What is Privileged Access Management?
Phishing-resistant multi-factor authentication (MFA) refers to an authentication process that is immune to attackers intercepting or even tricking users into revealing access information. Each party must provide evidence of their identity but also communicate their intention to initiate through deliberate action.
Privileged Access Management definition
Privileged Access Management (PAM) is designed to define and safeguard identities with special access or capabilities beyond regular users. Specifically, a PAM system allows the organization more flexibility and control over these employees, vendors, partners, other users, and even applications, controlling how and when they have access to specific data and accounts.
Like most other infosec solutions, PAM privileged access management is a combination of people, processes, tools, and technology that work in concert to monitor, control, and secure access to an organization’s critical resources, sensitive data, and assets. The primary objective of PAM is to limit access to the most critical data and assets to only those that require it, but also as a means to monitor all users’ actions and increase the protection of those assets and data. In this way, each organization must define the privileged access management boundaries and which accounts qualify as a privileged user to meet its own needs.
PAM strategies enforce the principle of least privilege, which restricts user account and service account creation and permissions and privileges users based on the absolute minimum demanded by each specific job. The principle of least privilege decreases the vulnerable surface for cyber attackers should an account be compromised, helps prevent the spread of malware, improves productivity, and may even assist in demonstrating compliance.
Privileged access controls offer granular control over sensitive systems to security teams along with the ability to monitor the use of privileged company resources. For enterprise class companies to small businesses, auditing privileged access management systems to ensure they are done correctly can ultimately guard against catastrophic user error and many potential cybersecurity threats.
How does Privileged Access Management work?
According to Gartner, four pillars support the privileged access management lifecycle. These pillars define privileged activities and how privileged access management works for a more secure process that generates optimal value.
Pillar 1: Track and secure all privileged accounts
It is foundationally important to identify privileged accounts because unaccounted privileged access of any duration holds significant risk. This process must be continuous to detect any new emerging risk, since change can happen at unexpected times. Ongoing information collection is essential to providing system administrators and accounts managers with action-oriented data to target and remove inappropriate privileged access and develop governance.
Pillar 2: Govern and control access
Achieve privileged access governance and control via two strategies. First, establish effective privileged access management life cycle processes to verify that all changes to privileged access account credentials are known. Next, implement robust tracking of what every privileged account can access.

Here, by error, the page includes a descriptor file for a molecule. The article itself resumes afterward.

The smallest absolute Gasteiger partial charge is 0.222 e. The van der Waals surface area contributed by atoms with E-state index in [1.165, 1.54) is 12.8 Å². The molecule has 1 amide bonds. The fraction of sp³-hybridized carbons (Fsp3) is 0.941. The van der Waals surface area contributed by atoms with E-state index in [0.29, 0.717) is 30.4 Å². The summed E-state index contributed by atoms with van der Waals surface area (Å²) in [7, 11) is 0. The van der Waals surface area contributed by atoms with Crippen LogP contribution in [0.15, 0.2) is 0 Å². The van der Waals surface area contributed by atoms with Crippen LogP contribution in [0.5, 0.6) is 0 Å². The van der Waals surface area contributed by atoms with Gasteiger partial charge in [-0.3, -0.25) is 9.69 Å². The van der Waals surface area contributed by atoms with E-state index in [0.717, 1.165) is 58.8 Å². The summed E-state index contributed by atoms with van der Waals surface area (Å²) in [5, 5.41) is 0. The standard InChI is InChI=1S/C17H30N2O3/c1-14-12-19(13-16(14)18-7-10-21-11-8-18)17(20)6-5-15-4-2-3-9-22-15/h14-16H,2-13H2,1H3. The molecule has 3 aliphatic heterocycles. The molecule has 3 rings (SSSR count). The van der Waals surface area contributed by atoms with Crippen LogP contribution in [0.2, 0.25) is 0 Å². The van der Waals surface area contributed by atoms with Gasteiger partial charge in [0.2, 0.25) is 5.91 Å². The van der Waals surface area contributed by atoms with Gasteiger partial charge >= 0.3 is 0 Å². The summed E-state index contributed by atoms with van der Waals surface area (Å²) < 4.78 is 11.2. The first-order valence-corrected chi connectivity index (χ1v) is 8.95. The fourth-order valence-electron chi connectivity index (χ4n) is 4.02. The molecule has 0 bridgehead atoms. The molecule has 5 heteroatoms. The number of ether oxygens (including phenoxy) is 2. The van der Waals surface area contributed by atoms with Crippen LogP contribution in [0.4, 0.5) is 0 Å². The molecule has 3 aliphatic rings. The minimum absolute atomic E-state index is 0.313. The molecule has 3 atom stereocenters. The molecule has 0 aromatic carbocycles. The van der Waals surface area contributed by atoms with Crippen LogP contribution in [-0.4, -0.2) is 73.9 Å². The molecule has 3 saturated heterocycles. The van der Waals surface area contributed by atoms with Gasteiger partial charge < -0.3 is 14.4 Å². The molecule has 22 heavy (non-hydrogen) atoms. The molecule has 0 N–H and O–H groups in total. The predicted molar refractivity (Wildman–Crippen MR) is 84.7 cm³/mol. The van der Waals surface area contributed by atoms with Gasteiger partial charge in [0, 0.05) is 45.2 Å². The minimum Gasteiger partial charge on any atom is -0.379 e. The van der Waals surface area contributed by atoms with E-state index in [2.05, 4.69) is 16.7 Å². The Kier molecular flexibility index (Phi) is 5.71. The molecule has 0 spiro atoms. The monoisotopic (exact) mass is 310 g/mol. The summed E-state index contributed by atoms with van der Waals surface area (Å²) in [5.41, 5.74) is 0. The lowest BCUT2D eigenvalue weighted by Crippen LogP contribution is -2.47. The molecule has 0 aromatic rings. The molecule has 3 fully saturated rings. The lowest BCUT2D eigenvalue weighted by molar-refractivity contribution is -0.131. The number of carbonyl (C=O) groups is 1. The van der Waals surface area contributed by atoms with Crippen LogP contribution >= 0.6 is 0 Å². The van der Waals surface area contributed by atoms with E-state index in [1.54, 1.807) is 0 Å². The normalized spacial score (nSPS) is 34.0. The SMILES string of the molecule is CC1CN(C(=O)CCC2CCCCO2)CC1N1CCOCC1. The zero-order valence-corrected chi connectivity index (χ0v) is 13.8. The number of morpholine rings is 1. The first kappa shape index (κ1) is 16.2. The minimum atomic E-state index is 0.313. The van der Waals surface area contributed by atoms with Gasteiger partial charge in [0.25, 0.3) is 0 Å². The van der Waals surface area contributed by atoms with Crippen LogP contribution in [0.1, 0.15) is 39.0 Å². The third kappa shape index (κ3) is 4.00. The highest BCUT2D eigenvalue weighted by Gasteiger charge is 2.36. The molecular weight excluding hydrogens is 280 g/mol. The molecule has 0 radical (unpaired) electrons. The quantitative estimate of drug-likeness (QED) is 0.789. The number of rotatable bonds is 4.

Just-in-time access is recommended for privileged users where applicable, because it grants no standing privileged access, and instead grants access only for short periods and then removes it.
Pillar 3: Record and audit privileged activities
An effective PAM policy demands visibility into changes and the actions of privileged users. Using a combination of privileged access management tools and policies whenever feasible, is often the best way to establish the desired level of visibility.
Privileged access management solutions typically include privileged session recording, which can visualize privileged activity in a way that enables quick and easy retrospective detection of unusual activity in recordings and logs.
Pillar 4: Operationalize privileged tasks
Building up a privileged access management process flow can overshadow automation initiatives. Target repeatable, predictable tasks for automation such as software installations, simple configuration changes, log management, service restarts, startup and shutdown.
Value can be added here with a cohesive mix of privileged access management vendors and tools. For example, administrators can manage the PAM account life cycle with an identity, governance and administration (IGA) tool, provide Just-in-time PAM access with change control management tools, and even enforce access to the PAM tool with single sign-on and multi-factor authentication.
Resting on these structurally sound pillars, a privileged management system reduces operational complexity, improves visibility, and secures the network.
Furthermore, centralizing administrative access reduces frustration and complexity and improves productivity. Granting privileged accounts broad access can result in security breaches and major disruptions. PAM ensures a holistic approach to workflow, so operational complexity does not spiral out of control as administrators follow distinct protocols across operating systems or entire networks. Managing access privileges centrally allows system administrators to maintain more control and users to access needed systems using single sign-on integration without the need for multiple password management.
Monitoring privileged activity enhances visibility across networks, empowering “superusers” to identify issues and respond to them in real time. Admin accounts can observe all activity from beginning to end for each privileged user, enhancing not just security, but simplifying auditing and compliance requirements, helping businesses comply with regulations such as ISO 27001, SOC 2, HIPAA, GDPR, and DSS.